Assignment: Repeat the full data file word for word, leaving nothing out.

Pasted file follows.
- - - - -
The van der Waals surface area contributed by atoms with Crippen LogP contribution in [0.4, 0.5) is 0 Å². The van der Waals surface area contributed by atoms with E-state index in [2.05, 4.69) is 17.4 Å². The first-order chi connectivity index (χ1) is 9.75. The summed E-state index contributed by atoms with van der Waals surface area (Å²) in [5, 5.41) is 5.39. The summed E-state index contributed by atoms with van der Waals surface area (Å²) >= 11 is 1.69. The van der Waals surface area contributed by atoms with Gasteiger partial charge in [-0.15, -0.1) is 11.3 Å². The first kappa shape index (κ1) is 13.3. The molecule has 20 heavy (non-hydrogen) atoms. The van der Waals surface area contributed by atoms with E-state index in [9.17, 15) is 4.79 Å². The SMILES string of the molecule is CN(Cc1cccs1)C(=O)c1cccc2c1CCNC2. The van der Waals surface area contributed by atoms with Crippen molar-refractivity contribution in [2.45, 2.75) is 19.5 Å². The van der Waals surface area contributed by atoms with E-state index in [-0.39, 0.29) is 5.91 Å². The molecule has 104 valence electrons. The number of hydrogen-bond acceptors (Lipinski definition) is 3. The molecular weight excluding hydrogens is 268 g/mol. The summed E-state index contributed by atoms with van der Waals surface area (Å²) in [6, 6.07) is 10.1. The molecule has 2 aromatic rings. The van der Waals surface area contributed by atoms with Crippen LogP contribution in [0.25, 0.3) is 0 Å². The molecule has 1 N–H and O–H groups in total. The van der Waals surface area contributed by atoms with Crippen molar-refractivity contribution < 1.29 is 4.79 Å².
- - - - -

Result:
The van der Waals surface area contributed by atoms with Crippen LogP contribution in [0.4, 0.5) is 0 Å². The van der Waals surface area contributed by atoms with E-state index in [2.05, 4.69) is 17.4 Å². The first-order chi connectivity index (χ1) is 9.75. The summed E-state index contributed by atoms with van der Waals surface area (Å²) in [5, 5.41) is 5.39. The summed E-state index contributed by atoms with van der Waals surface area (Å²) >= 11 is 1.69. The van der Waals surface area contributed by atoms with Gasteiger partial charge in [-0.15, -0.1) is 11.3 Å². The first kappa shape index (κ1) is 13.3. The molecule has 20 heavy (non-hydrogen) atoms. The van der Waals surface area contributed by atoms with E-state index in [9.17, 15) is 4.79 Å². The SMILES string of the molecule is CN(Cc1cccs1)C(=O)c1cccc2c1CCNC2. The van der Waals surface area contributed by atoms with Crippen molar-refractivity contribution in [2.45, 2.75) is 19.5 Å². The van der Waals surface area contributed by atoms with E-state index in [-0.39, 0.29) is 5.91 Å². The molecule has 104 valence electrons. The number of hydrogen-bond acceptors (Lipinski definition) is 3. The molecular weight excluding hydrogens is 268 g/mol. The summed E-state index contributed by atoms with van der Waals surface area (Å²) in [6, 6.07) is 10.1. The molecule has 2 aromatic rings. The van der Waals surface area contributed by atoms with Crippen LogP contribution in [0.25, 0.3) is 0 Å². The molecule has 1 N–H and O–H groups in total. The van der Waals surface area contributed by atoms with Crippen molar-refractivity contribution < 1.29 is 4.79 Å².